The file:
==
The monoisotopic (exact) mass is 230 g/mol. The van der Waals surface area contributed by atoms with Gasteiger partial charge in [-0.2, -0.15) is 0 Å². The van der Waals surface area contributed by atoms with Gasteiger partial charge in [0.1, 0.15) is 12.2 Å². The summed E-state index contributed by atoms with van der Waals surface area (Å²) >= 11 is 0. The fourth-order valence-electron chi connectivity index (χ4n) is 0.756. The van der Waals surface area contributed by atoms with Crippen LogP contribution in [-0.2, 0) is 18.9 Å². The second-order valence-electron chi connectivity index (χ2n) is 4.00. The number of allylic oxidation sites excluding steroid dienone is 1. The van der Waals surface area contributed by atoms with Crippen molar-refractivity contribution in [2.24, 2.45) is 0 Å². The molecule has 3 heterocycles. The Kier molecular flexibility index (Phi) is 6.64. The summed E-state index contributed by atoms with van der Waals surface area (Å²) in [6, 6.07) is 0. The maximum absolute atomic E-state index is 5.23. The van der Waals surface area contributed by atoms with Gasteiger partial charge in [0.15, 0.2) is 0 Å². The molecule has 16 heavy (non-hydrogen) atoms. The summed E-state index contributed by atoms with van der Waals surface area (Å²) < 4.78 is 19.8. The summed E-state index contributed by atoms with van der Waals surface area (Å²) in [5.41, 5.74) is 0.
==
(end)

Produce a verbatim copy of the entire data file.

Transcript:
The monoisotopic (exact) mass is 230 g/mol. The van der Waals surface area contributed by atoms with Gasteiger partial charge in [-0.2, -0.15) is 0 Å². The van der Waals surface area contributed by atoms with Gasteiger partial charge in [0.1, 0.15) is 12.2 Å². The summed E-state index contributed by atoms with van der Waals surface area (Å²) >= 11 is 0. The fourth-order valence-electron chi connectivity index (χ4n) is 0.756. The van der Waals surface area contributed by atoms with Crippen LogP contribution in [-0.2, 0) is 18.9 Å². The second-order valence-electron chi connectivity index (χ2n) is 4.00. The number of allylic oxidation sites excluding steroid dienone is 1. The van der Waals surface area contributed by atoms with Crippen molar-refractivity contribution in [2.24, 2.45) is 0 Å². The molecule has 3 heterocycles. The Kier molecular flexibility index (Phi) is 6.64. The summed E-state index contributed by atoms with van der Waals surface area (Å²) in [6, 6.07) is 0. The maximum absolute atomic E-state index is 5.23. The van der Waals surface area contributed by atoms with Gasteiger partial charge in [0.15, 0.2) is 0 Å². The molecule has 16 heavy (non-hydrogen) atoms. The summed E-state index contributed by atoms with van der Waals surface area (Å²) < 4.78 is 19.8. The summed E-state index contributed by atoms with van der Waals surface area (Å²) in [5.41, 5.74) is 0.